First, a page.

2016 O-Swing% Z-Swing% Swing% O-Contact% Z-Contact% Contact%
Kiermaier27.9 % 66.1 % 43.4 % 68.8 % 84.2 % 78.3 %
League Average 30.3 % 66.7 % 46.5 % 63.9 % 86.3 % 78.2 %

It’s hard to find much to nitpick in these numbers. Kiermaier was good at laying off pitches outside of the zone and good at making contact on those pitches when he did bite. He was not as overly choosy as his below average swing rate would suggest, considering he offered at pitches within the zone at about a league average rate.

The below average contact in the zone is perhaps a little worrisome, but his low swinging-strike rate should lend assurance that Kiermaier isn’t in the habit of getting fooled on hittable pitches.

All told, there’s reason to bet the over on the conservative Steamer home run total. Last year’s 20-homer pace doesn’t seem beyond the pale for Kiermaier, assuming his high-intensity fielding style doesn’t force him to miss extended playing time.

A Bargain in the Steals Market

It’s strange to see early drafters pump the breaks on Kiermaier when the market for mid-to-late-round steals has proven so ravenous. After all, specialists like Billy Hamilton and Dee Gordon have found themselves accruing ambitious ADP slots despite their soft-hitting, one-dimensional profiles.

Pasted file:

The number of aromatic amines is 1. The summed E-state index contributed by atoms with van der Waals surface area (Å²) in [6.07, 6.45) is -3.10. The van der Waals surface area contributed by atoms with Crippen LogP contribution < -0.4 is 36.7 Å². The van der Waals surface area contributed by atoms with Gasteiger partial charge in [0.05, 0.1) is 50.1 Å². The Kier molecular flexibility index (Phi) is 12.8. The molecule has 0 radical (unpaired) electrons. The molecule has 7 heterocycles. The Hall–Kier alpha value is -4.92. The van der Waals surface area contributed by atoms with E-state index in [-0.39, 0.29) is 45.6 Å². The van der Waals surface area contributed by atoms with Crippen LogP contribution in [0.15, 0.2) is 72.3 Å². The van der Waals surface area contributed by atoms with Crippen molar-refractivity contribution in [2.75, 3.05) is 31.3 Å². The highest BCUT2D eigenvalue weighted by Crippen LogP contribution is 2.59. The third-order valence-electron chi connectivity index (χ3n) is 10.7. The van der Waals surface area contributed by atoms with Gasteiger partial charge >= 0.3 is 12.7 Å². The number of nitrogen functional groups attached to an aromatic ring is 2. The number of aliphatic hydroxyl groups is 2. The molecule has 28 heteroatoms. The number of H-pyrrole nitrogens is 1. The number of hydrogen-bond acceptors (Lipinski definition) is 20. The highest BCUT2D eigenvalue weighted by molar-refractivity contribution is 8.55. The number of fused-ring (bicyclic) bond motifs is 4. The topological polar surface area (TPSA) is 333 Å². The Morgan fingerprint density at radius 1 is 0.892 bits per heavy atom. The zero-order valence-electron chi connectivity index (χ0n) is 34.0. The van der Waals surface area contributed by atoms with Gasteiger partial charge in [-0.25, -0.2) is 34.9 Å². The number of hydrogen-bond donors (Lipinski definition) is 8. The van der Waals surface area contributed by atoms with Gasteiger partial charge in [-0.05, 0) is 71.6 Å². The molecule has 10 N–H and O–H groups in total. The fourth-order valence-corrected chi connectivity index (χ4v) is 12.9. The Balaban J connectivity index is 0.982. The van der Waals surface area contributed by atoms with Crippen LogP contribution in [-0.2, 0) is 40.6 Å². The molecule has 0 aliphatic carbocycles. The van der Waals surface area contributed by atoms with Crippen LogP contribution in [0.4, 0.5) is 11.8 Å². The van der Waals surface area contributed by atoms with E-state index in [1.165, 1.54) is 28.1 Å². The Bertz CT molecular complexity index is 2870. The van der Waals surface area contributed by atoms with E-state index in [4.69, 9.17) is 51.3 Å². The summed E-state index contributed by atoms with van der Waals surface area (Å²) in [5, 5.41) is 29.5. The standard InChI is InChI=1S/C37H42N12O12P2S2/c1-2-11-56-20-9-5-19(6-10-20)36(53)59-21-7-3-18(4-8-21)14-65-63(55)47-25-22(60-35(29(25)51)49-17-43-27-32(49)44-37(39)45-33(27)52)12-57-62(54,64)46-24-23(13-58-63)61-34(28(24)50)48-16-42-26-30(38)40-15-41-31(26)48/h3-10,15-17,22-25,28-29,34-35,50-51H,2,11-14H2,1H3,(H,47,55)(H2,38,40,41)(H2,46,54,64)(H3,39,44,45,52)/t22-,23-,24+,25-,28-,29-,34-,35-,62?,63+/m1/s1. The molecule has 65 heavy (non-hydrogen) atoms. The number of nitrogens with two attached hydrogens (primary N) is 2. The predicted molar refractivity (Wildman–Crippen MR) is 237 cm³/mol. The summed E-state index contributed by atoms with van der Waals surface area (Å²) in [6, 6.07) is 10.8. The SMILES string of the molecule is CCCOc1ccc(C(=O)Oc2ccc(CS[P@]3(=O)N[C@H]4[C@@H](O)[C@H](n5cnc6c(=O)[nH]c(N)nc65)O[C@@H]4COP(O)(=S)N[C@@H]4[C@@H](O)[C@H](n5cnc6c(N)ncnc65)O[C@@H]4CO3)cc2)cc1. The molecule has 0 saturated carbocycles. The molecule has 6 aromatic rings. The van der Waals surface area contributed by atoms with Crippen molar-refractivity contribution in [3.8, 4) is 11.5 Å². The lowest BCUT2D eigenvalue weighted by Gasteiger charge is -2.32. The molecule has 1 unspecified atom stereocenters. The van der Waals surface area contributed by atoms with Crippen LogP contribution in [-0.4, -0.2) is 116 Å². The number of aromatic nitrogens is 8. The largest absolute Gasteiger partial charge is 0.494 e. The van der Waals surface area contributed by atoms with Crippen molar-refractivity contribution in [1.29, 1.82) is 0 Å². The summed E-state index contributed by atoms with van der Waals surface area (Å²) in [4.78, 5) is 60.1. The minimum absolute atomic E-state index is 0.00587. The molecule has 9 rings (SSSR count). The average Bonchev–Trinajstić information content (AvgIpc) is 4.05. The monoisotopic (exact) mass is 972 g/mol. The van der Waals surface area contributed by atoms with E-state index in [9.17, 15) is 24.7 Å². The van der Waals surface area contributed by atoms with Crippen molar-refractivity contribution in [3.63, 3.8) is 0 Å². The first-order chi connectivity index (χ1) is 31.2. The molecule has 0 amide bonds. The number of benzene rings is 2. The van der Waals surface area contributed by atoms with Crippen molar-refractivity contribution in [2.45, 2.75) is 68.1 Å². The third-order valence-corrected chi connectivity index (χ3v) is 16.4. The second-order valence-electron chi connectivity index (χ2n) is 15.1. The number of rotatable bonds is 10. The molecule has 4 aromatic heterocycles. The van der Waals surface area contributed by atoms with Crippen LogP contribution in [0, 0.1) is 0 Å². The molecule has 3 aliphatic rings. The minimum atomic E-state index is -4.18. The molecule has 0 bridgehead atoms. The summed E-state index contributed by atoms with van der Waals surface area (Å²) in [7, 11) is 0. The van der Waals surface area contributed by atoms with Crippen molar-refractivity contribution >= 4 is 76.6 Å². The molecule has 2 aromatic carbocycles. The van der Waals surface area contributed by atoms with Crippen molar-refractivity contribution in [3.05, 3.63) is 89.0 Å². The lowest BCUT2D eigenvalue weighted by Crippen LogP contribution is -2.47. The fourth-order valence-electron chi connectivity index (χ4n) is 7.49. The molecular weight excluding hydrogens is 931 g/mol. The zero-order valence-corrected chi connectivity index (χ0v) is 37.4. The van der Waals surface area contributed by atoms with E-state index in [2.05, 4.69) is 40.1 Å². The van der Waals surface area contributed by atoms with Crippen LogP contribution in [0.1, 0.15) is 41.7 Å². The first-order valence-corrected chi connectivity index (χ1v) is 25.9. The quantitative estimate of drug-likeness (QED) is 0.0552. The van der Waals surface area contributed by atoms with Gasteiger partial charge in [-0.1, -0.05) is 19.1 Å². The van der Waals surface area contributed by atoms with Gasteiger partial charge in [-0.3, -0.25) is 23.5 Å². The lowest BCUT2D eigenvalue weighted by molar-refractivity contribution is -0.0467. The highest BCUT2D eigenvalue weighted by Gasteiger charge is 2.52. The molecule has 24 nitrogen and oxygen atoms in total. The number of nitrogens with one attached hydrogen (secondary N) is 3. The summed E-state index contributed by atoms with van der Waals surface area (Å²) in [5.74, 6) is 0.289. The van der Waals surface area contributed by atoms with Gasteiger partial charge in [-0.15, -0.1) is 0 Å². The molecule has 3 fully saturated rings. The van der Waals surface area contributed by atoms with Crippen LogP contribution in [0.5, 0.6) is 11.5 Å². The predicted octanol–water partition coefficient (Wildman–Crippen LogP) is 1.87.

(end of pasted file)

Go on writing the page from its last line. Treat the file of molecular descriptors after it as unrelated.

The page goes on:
Look at how Kiermaier’s Steamer line and FantasyPros ADP compares with those of other mid-to-late-round players who are projected to tally between 20 and 25 steals.

Player ADP Plate Appearances Homers Runs+RBI's Steals Average
Jean Segura 62.3 639 13 138 24 0.273
Odubel Herrera 119.7 643 12 132 20 0.273
Jose Ramirez 123.3 582 11 133 20 0.287
Eduardo Nunez 134 506 10 104 25 0.268
Elvis Andrus 162.3 553 6 114 21 0.277
Kevin Kiermaier 191 595 15 132 20 0.261
Tim Anderson 210 625 11 128 21 0.269
Carlos Gomez 226 560 17 131 20 0.253
Manuel Margot 280 526 7 98 21 0.259

Quite astonishingly, the market values Kiermaier as being more akin to unproven speed specialists like Tim Anderson and Manuel Margot than to more established and well-rounded players like Eduardo Nunez and Jose Ramirez.

Looking at the numbers, Kiermaier belongs in the latter ground, and that’s if we take the conservative Steamer projection at face value. But is it totally out of bounds to consider Kiermaier’s ceiling as fairly close in value to the line we see here from Jean Segura, albeit with a few more homers and a slightly lower batting average? Not bad for a player you can get nearly 130 picks later, although Segura's value is boosted by the position he plays.

Don’t Be Afraid to Reach

Indeed, even a rather conservative projection seems to position Kiermaier as one of the best all-around values in the late-round speedster class.

And if Kiermaier does indeed assume the leadoff duties for the Rays in the wake of Logan Forsythe’s departure to Los Angeles, a boost in runs scored and steals could be in the cards.

Fantasy owners who are priced out of the early spree on stolen bases could do much worse than reaching later for a piece of Kiermaier.